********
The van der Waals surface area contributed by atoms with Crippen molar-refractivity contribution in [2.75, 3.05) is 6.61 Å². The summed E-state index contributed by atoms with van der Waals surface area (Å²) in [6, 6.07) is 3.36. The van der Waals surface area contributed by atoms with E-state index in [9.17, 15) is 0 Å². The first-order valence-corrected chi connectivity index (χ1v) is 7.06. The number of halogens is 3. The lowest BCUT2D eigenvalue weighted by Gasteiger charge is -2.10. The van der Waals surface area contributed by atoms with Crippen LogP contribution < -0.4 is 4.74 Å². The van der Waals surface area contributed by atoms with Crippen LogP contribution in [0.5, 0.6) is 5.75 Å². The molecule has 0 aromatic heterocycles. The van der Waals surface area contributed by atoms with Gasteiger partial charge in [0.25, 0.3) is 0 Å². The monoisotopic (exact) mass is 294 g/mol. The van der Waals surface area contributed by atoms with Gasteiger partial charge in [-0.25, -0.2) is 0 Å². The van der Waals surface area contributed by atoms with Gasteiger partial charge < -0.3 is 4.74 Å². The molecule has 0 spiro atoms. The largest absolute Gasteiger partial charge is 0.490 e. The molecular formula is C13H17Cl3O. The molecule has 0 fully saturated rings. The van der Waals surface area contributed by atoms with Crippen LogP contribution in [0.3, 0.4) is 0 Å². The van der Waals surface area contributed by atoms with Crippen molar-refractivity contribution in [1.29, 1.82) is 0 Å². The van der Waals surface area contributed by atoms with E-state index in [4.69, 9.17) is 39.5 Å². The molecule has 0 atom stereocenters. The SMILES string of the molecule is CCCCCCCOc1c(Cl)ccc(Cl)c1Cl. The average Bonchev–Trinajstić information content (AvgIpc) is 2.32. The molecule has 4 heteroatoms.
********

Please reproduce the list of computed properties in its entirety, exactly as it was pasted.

The van der Waals surface area contributed by atoms with Crippen molar-refractivity contribution in [2.75, 3.05) is 6.61 Å². The summed E-state index contributed by atoms with van der Waals surface area (Å²) in [6, 6.07) is 3.36. The van der Waals surface area contributed by atoms with E-state index in [9.17, 15) is 0 Å². The first-order valence-corrected chi connectivity index (χ1v) is 7.06. The number of halogens is 3. The lowest BCUT2D eigenvalue weighted by Gasteiger charge is -2.10. The van der Waals surface area contributed by atoms with Crippen LogP contribution < -0.4 is 4.74 Å². The van der Waals surface area contributed by atoms with Crippen LogP contribution in [0.5, 0.6) is 5.75 Å². The molecule has 0 aromatic heterocycles. The van der Waals surface area contributed by atoms with Gasteiger partial charge in [0.25, 0.3) is 0 Å². The monoisotopic (exact) mass is 294 g/mol. The van der Waals surface area contributed by atoms with Gasteiger partial charge in [-0.25, -0.2) is 0 Å². The van der Waals surface area contributed by atoms with Gasteiger partial charge < -0.3 is 4.74 Å². The molecule has 0 spiro atoms. The largest absolute Gasteiger partial charge is 0.490 e. The molecular formula is C13H17Cl3O. The molecule has 0 fully saturated rings. The van der Waals surface area contributed by atoms with Crippen LogP contribution in [0.3, 0.4) is 0 Å². The van der Waals surface area contributed by atoms with Crippen molar-refractivity contribution in [1.29, 1.82) is 0 Å². The van der Waals surface area contributed by atoms with E-state index in [4.69, 9.17) is 39.5 Å². The molecule has 0 atom stereocenters. The SMILES string of the molecule is CCCCCCCOc1c(Cl)ccc(Cl)c1Cl. The average Bonchev–Trinajstić information content (AvgIpc) is 2.32. The molecule has 4 heteroatoms.